But, oh, if we did …

10 ways an autistic person can be funny

With an autistic daughter, I spend a bit of time each month, checking out autism blogs, resource sites, and the like, always curious what the most recent lines of thought are.

I’ve noticed something.

There’s not a lot out there about humour by autistic people. Possibly, it’s because the people who might write about how to be humorous when you’re autistic are not themselves autistic.

Or humorous.

I came across an article at the Autism Support Network that advised people with ASD on how to be funny.
It was, indeed, ironic:

An autistic person’s sense of humour is often about things which suggest silliness, ridiculousness or which appear slightly insane.

This was the very first recommendation. I’m not sure if the author is advising autistic people to limit their comments to things that are slightly insane, or if the author is is giving a backfill analysis to help an autistic person understand why they are laughing in the first place.

It may be necessary to keep your laughter to yourself when there is something which is funny to you but not as funny to other people. Laughter is one of the best feelings in the world and to have to hold it back is a nuisance but, none the less, to laugh at the wrong times may annoy other people.

So the first bit of advice on how to be humorous is: don’t.

A non-autistic person’s sense of humour is often to do with finding clever ways of pointing out faults in other people and causing them embarrassment. … Everyone is a victim of someone else’s humour at some time or another but some people are made to suffer more than others. … Sometimes, non-autistic people can get quite ruthless with their humour. … This is especially true amongst teenagers and younger adults who are perhaps less likely to care than older people.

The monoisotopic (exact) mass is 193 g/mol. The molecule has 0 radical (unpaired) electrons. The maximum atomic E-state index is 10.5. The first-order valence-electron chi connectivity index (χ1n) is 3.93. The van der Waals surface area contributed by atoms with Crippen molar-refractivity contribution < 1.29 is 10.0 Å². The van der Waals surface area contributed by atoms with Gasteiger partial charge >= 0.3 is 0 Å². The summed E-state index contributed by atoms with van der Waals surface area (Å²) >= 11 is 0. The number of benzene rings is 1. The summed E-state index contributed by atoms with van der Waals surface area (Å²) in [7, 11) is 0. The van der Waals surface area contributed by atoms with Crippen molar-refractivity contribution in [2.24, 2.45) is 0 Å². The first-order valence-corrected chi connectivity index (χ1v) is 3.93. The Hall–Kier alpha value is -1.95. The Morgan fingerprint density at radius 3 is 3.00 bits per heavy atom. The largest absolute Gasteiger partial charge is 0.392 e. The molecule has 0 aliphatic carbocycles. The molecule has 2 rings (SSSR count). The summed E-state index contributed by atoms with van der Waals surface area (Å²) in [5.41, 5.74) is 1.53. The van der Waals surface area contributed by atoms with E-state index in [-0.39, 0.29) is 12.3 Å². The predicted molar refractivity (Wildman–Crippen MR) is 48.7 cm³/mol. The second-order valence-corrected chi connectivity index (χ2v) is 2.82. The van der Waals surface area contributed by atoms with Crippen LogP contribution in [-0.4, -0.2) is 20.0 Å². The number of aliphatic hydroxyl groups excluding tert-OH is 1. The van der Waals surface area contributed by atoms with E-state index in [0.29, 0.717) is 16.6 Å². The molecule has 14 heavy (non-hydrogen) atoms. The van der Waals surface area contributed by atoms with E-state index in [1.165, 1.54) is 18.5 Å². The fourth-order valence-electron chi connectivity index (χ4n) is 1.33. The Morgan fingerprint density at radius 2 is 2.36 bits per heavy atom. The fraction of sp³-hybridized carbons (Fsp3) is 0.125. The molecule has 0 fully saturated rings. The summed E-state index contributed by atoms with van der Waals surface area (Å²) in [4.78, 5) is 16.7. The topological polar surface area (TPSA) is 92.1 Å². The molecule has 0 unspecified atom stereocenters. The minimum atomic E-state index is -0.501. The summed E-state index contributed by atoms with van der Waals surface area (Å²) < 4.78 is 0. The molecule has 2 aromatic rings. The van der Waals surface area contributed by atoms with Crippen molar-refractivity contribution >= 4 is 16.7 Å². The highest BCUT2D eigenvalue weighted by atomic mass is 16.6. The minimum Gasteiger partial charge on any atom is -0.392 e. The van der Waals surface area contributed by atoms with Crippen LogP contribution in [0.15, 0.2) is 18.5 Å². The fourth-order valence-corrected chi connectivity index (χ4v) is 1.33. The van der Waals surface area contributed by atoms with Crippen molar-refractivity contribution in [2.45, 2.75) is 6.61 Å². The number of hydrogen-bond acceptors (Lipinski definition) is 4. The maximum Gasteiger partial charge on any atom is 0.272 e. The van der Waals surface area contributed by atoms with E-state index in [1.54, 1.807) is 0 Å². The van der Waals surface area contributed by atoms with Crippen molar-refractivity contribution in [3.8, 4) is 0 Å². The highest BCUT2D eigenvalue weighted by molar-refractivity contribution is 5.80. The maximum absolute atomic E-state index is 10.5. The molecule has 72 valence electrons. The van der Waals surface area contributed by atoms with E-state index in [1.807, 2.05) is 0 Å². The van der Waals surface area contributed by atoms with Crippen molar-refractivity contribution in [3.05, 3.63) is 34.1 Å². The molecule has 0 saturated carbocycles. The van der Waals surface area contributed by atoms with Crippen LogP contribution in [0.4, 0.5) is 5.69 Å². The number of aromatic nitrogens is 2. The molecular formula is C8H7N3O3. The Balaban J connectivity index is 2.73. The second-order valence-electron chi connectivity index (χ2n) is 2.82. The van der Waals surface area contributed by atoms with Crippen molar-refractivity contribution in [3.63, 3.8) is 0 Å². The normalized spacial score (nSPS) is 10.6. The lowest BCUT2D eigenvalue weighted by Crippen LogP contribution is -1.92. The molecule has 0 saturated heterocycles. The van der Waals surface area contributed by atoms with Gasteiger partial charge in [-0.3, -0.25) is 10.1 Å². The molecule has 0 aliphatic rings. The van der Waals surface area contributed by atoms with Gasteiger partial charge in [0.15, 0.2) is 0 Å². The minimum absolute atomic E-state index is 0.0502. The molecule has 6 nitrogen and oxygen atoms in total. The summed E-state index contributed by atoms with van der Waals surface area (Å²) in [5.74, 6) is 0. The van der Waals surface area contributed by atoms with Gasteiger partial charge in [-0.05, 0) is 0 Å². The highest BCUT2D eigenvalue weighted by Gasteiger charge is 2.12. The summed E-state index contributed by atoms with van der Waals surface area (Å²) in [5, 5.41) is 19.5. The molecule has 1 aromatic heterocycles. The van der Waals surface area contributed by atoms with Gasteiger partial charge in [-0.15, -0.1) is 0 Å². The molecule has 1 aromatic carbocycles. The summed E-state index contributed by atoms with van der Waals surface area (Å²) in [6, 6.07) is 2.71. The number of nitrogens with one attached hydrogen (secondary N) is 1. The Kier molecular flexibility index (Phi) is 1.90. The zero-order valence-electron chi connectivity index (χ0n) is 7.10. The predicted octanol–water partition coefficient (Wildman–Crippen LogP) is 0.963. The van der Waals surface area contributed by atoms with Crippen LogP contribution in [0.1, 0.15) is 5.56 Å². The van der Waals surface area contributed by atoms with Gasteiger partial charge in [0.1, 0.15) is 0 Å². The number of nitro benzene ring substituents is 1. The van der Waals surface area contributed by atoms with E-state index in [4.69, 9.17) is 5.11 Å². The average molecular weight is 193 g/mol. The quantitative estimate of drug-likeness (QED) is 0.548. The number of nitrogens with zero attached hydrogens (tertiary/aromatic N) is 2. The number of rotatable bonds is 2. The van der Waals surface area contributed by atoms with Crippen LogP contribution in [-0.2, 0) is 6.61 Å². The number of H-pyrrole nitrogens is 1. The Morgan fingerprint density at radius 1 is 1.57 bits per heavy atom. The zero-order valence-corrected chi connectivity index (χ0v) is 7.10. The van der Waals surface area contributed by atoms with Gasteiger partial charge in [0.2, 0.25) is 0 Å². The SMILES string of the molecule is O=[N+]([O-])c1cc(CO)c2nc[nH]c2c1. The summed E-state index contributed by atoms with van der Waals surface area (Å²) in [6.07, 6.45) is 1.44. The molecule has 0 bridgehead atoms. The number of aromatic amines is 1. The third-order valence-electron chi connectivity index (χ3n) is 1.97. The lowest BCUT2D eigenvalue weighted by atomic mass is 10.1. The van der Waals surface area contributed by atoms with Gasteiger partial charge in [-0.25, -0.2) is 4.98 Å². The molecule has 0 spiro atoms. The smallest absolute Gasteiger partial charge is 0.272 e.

Good grief, this is not the Hunger Games. This humour thing sounds an awful lot like the opposite of humour.

In the eyes of many zoologists, humour is a human replacement for the violence which animals use on each other to establish an order of dominance (the pecking order).

So now we’re quoting zoologists?

No-one talks about the pecking order of which they are a part.

The first rule of Pecking Club is “don’t talk about Pecking Club.”

Many gangs or groups of people are not particularly welcoming to outsiders but some are more welcoming than others.

Gangs? We’re talking about making a pun, not getting a prison tattoo!

Often, the reason two or more people gang up on one person is because it gives them a feeling of being united together. For reasons such as this, it is often easier to talk seriously to people if you can find them on their own.

That’s just creepy. In essence, we’re advising readers to stalk someone until they are alone, then confront them. That sounds hilarious.

If you say or do something which can be misinterpreted into a sexual context then it probably will be as a joke, often at your expense.

That’s what she said.

Try not to aim your humour at people wittier or funnier than yourself because they might retaliate and will probably do better than you, causing you to lose face. It is the verbal equivalent of picking a fight with someone bigger than you.

Correct: only make fun of stupid people, because they won’t have good comebacks.

Don’t make jokes about peoples mums or dads unless everyone else is. To make jokes like these at the wrong time can make people violent towards you.

Correct again: if you crack a joke that makes someone want to hit you, only do it when everyone else is doing it, because they’ll likely be too intimidated to do anything about it.

Try to avoid laughing at your own humour.

Nobody likes that. People would rather be confused about whether or not you were serious.

Comedy is not just about playful confrontation, it is also a very clever way in which people can accept the tragedies of life without getting depressed. “If we didn’t laugh then we’d cry”.

Holy crap, this author has a way with words. In less the 500 words, I now hate – and fear – humour.